Artistic transfers in Gothic Europe
10/1/14

During the Gothic period, Europe saw a considerable amount of artistic mobility. Associated with the question of the movement of artists and works from the 12th through the 16th century is the question of the effect of these artistic transfers on the development of European culture. The multi-author work, Les transferts artistiques dans l’Europe gothique (1) furnishes new answers to the latter question. 

COVER Transfert artistesIn recent years the question of mobility has taken on a new sense, as it regards the soil of Europe. The Treaty of Maastricht and the implementation of the Schengen Space moved the construction of Europe forward, raising as they did so many questions about the movement of goods and persons. In the new environment, favourable to cultural exchanges, a project of research into artistic transfers during the Gothic period was planned. It is supported by the National Institute of Art History of Paris, the Département Transitions of the University of Liège, and the University of Toulouse II - Le Mirail, and after a number of workshops and journées d’étude, an initial publication (2) has appeared.  Its objective is to “provide news about the question of the movement of artists, of know-how, forms, works or models, and to understand the role of mobility in the artistic developments of the medieval period in the West”. 

The decision to focus on the Gothic period was motivated by the fact that this part of the Middle Ages was particularly favourable to mobility among artists and the transfer of works. It was a time of social change and of a significant change in people’s taste, which carried within itself the seeds of the Renaissance. The Gothic style originated in France in the 12th century, and eventually appeared in other European countries. The Gothic the Stiftskirche of Wimpfen im Tal (Germany), dating to the 13th century, was referred to by its dean as an opus francigenum. This Latin tag, as Strasbourg professor Marc Carel Schurr explains, is a direct reference to architectural style. 

Over and above this historical context, the work approaches the idea of artistic transfer in a novel way. The meaning assigned to the expression is a matter of some importance, as Liège professor of medieval art history Benoît Van den Bossche, a co-director of the publication, explains. “For a long time, art historians have talked about works of art in terms of influences. Such and such a painting by Antonello da Messina, gives evidence of Flemish influence, etc. But this term, which occurs so frequently, is not clearly defined”. What is more, the term assumes that forms and artistic practices are like autonomous beings that can influence things or be influenced by them. But art objects, themes and techniques do not disseminate anything by themselves. The artist must copy them or decide to be inspired by them, etc.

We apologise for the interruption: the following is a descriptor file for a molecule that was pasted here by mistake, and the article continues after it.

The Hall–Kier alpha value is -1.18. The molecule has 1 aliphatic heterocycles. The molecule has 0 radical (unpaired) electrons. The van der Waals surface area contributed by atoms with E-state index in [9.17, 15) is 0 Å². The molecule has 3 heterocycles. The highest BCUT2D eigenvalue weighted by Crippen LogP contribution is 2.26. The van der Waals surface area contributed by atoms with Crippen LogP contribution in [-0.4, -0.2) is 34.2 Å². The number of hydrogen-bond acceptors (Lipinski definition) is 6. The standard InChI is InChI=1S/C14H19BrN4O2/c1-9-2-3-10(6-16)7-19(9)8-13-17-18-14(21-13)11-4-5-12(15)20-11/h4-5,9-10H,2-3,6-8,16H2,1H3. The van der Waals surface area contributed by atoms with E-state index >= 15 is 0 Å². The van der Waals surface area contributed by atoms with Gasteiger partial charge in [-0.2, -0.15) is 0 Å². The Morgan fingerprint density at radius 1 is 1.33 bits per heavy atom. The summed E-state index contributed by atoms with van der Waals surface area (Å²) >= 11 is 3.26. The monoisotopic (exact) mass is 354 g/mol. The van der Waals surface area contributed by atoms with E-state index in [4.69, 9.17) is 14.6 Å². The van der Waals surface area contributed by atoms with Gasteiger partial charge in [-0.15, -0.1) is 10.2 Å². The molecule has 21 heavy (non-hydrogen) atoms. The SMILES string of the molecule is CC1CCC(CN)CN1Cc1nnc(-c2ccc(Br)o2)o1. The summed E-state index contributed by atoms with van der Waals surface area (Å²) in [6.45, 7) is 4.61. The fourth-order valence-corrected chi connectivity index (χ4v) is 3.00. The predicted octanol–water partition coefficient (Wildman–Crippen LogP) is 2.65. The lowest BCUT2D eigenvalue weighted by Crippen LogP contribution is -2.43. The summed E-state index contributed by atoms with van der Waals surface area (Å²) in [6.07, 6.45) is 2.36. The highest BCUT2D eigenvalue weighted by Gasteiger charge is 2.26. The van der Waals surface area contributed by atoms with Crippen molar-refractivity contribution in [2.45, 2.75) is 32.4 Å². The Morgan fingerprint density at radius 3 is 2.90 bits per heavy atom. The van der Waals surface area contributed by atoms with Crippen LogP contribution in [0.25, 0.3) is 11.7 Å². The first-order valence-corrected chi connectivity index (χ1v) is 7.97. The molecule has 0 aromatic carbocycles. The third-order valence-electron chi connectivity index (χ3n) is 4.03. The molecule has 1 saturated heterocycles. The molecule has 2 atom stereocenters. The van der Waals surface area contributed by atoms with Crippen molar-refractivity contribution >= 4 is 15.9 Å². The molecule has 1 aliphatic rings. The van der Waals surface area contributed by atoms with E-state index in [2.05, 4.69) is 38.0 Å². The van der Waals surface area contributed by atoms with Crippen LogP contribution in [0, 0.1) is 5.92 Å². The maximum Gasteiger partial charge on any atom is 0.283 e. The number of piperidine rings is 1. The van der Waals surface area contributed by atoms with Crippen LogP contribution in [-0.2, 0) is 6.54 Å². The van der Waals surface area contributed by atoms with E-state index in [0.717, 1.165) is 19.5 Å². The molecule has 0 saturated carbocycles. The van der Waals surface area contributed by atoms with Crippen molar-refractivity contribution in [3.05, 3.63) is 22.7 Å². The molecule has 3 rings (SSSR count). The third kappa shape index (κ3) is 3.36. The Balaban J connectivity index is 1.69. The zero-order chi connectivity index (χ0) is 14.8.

This is why these researchers decided to start talking about “artistic transfers”, abandoning the vague (though relatively flexible) contours of the term “influence”. This expression is often taken as equivalent to “cultural transfers”. But in this book, the two expressions are connected to different realities, according to Simone Hespers (scientific co-researcher from the University of Erlangen-Nuremberg). To be more exact, it is a matter both of the physical displacement of artists and their creations, but also of the transposition of styles, iconic themes, or techniques from one region that are adopted in others. Of course, the transfers we are talking about are not at all limited to copying. Mathieu Piavaux (University of Namur) demonstrates this in his examination of the Sainte-Chapelle de Paris, emblematic of the Gothic style. This style spread throughout Europe, but not without being transformed to some degree by contact with different themes or techniques. A variety of case studies are examined in the book (which are detailed in the sequel to the article) – attest the richness of an approach focusing on artistic transfers.

(1) Les transferts artistiques dans l’Europe gothique, directed by Jacques Dubois, Jean-Marie Guillouët and Benoît Van den Bossche, Paris, éditions Picard.

(2) In addition, this research project has given rise to a database concerning the Gothic period, in which artists demonstrating mobility during the period are listed. This database will continue to be expanded in the future. 

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